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Principal's Blog

2011 TERM 3

“You’ll be right!”

My job as a school principal can be described positively or negatively – helping families raise positive, empowered children or dealing with over-anxious, over-protective parents.

A mother approached me earlier this year to ask my advice on drop-offs – her child was happy at school, but giving mother a difficult time when parting. My advice finished with, “Don’t get emotionally caught.” To which she replied, “That is the trick, isn’t it!”

The following day I had a chat to a father about his girl going off to camp. At pick up time, the mother of another child also asked my advice on camp, or more particularly her boy going off to camp. I noted that Candlebark takes preps on camp in their first term of school for three nights, with no parents. Her reply was, “I know that he will be ok, it’s his mother and father who are worrying!”

The earlier brief conversation with the father of the girl was much the same – my message to him was just let your daughter know that she will be fine. His reply, really, was lovely and again entirely honest… “We are trying!”

The beautiful aspect of all of these conversations was both the honesty, and awareness of where the emotional dangers of getting caught lay. I believe that this will see these families raise strong children.

“You’ll be right!”

This perennial Australianism is becoming my parenting mantra.

“You’ll be right.”

The wonderful aspect of my job, and the part that also gives FCS such a strong, positive, warm community is the fact that all of the parents I work with are trying to be good parents. This makes my job both easier and harder.

Easier, as we are all actively aiming in the same direction. Harder, as, if there is a fault with some of the parents I work with, it is over-involvement. Too much time talking over small issues – working and re-working small anxieties into larger ones.

There are two usually unconsidered aspects to these parent-child discussions. One is the child exercising their own power. In this case, power over their parents, getting their attention; making them jump. These conversations, ‘normal’ conversations between adults where an issue is worked through, when they are of the parent-child variety can often include a power play by their child, something generally not factored in by the parent.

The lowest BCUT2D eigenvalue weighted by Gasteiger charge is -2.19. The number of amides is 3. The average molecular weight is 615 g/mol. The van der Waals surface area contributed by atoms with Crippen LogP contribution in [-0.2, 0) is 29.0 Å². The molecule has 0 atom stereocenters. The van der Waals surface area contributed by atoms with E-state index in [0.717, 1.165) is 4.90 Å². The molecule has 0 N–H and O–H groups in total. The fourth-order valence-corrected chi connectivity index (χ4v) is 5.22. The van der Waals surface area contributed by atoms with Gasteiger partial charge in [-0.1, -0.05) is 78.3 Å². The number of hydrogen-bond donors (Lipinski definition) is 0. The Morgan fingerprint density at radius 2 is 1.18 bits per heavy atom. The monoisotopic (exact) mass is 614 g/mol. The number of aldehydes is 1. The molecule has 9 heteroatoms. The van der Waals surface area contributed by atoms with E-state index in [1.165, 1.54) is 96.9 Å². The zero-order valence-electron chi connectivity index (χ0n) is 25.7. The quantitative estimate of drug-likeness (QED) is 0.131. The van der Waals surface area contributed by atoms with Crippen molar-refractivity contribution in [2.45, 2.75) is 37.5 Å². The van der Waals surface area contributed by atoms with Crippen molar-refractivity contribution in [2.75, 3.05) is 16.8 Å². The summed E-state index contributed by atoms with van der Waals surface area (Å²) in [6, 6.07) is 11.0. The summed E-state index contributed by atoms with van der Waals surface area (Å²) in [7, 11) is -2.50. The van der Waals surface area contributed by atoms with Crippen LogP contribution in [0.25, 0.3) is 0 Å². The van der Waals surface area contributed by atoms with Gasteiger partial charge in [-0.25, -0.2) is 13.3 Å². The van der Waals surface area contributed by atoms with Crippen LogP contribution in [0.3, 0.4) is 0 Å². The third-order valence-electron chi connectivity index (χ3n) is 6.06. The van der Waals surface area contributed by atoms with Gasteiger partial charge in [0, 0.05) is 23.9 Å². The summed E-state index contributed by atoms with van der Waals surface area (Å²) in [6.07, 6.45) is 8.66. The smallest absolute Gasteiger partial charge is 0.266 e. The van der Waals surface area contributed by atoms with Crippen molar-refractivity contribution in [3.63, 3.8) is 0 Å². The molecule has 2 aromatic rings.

Children naturally want to try out their ability to influence the world, and their mums and dads are subjects one and two. The 'issue' is a furphy, the subtext is the exercise of power. This is not to say that there is never a real issue. Occasionally there is.

More often though adult involvement in these types of conversations, conversations involving a small anxiety or piece of ill-news is what creates the issue for the child. The furphy becomes an issue. The good intention of the adult who cares, listens and becomes involved in the child's small issue can and does create real distress for the child. Adult attention to the issue showing the child that it is a big issue, worthy of adult involvement.

This other frequently unconsidered aspect in the child initiating this type of conversations is simply that the child is looking to the adult to see what should be considered a big deal and worthy of worry and discussion, and what is just one of life's bumps to be overcome and forgotten, trusting in the adults greater experience of the world to guide them.

The right response in both situations is “You'll be right!“

In either the power play or the search for knowledge, when an adult becomes involved or concerned a non-issue can and often does become an issue and real point of concern and worry; and the good intentions of the parent end up contributing to undermining the confidence of their child.

Put simply:

A child falls, and a parent rushes to him or her and asks a series of anxious questions as to their level of injury and distress. The child 'learns' that falling is a big deal.

A child falls, and the parent either ignores him or her, or give a laid back, “You'll be right!“ The child 'learns' that falling is not a big deal.

I see this 'falling' as symbolic of all of life's challenges, missteps, upsets and challenges.

“You'll be right!”


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